A very young boy sits on the floor making a drawing and school books and copybooks are scattered on the small table, the holiday is about to begin, but there is still homework to be made. "Being good students, that's the only way for them to get out of here", says Salwa, while smiling at the earnest face of her little granddaughter. The girl doesn't notice it, she's concentrated on writing an exercise.
It is stifling and humid inside.
However, opening the window is a very bad idea. The over flowing sewage is right underneath her ground-level flat's window and entrance door. The smell is unbearable.
Getting out of here (meaning, the Shem Hagdolim housing estate owned by Halamish) is not an option for Fatma herself. Disease and long hospitalizations made it impossible for her to work. She has to get by on her social security payments. She cannot afford to live elsewhere. But she hopes her grandchildren will be able to escape. "Escape" is the word Salwa uses. Escape from the jungle.
We called the municipality "106" and after about half an hour of waiting a guy called Shmuel promised us they would send someone. "Yes today, or tomorrow". They will contact Salwa so she can show them the problem. This was Thursday.
On Friday morning we call again. This time, after "only" 25 minutes a guy called Rafi anwers. He checks on his computer and states someone had been over there (no one contacted Salwa), but it is NOT the municipality's problem, the house-owners should take care of it. I explain to Rafi the
buildings are Halamish public housing and they don't work on friday. Moreover, we contacted them on Thursday and they said it's not their problem.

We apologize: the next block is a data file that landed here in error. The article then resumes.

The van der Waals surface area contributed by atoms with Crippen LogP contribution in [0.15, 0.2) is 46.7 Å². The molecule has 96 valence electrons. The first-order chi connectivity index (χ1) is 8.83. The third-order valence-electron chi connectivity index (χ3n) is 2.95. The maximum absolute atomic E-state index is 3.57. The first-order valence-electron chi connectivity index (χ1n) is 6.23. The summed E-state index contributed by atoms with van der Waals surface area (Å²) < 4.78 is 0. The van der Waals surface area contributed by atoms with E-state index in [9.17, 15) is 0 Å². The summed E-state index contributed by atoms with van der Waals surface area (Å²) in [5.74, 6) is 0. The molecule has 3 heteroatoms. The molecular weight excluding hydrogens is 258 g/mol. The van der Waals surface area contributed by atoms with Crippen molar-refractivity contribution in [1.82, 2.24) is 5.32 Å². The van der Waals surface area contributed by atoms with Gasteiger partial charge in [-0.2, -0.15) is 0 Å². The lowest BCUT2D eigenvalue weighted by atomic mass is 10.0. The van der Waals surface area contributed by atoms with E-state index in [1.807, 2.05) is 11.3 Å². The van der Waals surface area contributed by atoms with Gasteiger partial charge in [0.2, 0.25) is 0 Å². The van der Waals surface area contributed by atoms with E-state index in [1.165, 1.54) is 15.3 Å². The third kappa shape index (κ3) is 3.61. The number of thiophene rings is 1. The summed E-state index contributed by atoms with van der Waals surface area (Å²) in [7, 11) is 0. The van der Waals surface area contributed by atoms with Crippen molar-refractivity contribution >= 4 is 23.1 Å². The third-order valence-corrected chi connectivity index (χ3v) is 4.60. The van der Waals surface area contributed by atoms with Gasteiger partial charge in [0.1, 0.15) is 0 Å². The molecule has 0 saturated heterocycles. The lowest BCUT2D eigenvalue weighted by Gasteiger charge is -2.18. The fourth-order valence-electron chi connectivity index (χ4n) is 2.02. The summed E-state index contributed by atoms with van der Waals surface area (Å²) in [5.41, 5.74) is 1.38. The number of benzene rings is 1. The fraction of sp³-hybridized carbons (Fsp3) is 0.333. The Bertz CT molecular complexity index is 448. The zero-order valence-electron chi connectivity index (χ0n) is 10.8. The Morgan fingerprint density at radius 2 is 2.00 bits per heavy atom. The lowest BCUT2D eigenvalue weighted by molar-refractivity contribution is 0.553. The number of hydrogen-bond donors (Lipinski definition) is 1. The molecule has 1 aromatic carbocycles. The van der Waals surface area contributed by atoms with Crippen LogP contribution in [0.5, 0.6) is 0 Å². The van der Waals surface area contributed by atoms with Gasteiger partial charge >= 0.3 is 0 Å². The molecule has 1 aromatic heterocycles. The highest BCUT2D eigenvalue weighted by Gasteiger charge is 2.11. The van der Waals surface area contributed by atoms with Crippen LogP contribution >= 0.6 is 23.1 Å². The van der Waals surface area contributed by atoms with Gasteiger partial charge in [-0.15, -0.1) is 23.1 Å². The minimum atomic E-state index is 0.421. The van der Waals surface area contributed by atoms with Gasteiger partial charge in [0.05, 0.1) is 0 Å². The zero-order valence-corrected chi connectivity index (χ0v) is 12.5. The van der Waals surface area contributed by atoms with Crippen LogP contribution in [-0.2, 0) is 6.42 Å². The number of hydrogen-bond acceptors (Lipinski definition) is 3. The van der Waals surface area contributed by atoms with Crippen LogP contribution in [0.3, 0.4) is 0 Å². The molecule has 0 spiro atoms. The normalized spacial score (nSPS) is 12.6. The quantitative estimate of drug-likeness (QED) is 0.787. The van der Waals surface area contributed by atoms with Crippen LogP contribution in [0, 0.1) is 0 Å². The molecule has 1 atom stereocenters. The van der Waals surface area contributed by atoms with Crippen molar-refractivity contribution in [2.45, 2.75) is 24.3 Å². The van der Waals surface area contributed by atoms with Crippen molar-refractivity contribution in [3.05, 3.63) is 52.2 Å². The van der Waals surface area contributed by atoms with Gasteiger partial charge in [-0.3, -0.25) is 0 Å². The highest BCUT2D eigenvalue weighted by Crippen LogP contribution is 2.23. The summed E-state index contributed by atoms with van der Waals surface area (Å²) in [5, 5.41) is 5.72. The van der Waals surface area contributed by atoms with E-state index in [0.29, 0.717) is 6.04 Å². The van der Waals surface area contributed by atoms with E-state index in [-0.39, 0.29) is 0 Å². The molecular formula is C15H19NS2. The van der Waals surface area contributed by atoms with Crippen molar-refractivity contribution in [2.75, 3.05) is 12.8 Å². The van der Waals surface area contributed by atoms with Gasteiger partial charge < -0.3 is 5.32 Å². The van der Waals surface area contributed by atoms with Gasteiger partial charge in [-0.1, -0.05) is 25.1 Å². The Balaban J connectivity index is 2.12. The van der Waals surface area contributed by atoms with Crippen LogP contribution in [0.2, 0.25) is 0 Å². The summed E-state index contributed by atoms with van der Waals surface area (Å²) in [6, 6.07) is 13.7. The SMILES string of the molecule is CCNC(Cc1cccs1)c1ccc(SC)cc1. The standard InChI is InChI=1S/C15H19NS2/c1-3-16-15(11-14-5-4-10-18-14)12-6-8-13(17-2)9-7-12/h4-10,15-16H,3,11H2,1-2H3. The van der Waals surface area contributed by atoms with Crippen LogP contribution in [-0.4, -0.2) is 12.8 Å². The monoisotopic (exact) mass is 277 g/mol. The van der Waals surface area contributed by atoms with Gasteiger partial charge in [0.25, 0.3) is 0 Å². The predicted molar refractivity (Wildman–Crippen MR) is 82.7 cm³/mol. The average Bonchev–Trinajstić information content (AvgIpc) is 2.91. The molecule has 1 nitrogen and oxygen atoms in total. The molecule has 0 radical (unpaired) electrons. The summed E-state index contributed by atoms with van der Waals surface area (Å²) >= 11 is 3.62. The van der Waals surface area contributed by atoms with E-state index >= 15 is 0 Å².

Rafi insists it IS the owners' problem "and we will send them a letter". "When will this letter be sent?" we ask. Well, in sunday a report will be filed by the men who checked the problem. After the report has been filed, we will check who the owner is and we will send him a letter."
Patiently i explain to Rafi that we are talking Halamish here, not private owners. And that Halamish has already been contacted but they claim it is the municipality's responsibility.
I also explain to Rafi that we are dealing with a river of shit, flooding the entrance to a large apartment block where many children live. Maybe they can come and carry out the necessary repairs and fight over the paying the bills afterwards? After all Halamish is a municipal housing company, so it doesn't matter very much in the end if the work is paid by the municipality or by Halamish.
Rafi is not convinced.
The stench is horrid.
In the afternoon, Salwa's son calls a friend who works for a company providing sewage services to the municipality. The friend loans equipment from his boss. We do not ask questions. After several hours of work, assisted by several men from the housing estate the problem is solved. For the time being.
The friend informs us the sewage system is in bad condition and this type of things can happen again and again. More serious repair works are urgently necessary.
We will send letters to Halamish and the municipality and i guess they will pass on the responsibility to each other.
Shem HaGdolim, they call this housing estate. The "jungle" is what the inhabitants call it.
Later, over dinner at my friend Aisha's*, i tell her about today's developments (earlier she overheard my phone conversation with the municipality). She informs me that when she was working as a nurse, they used to get a special "danger" addition to their salary, when they made house-calls in "the jungle". They were not allowed to go in there alone, only 2 nurses were allowed to make house calls in the jungle together. "If something happens to one, the other one can call for help".
Shem HaGdolim indeed
*names have been changed for the sake of confidentiality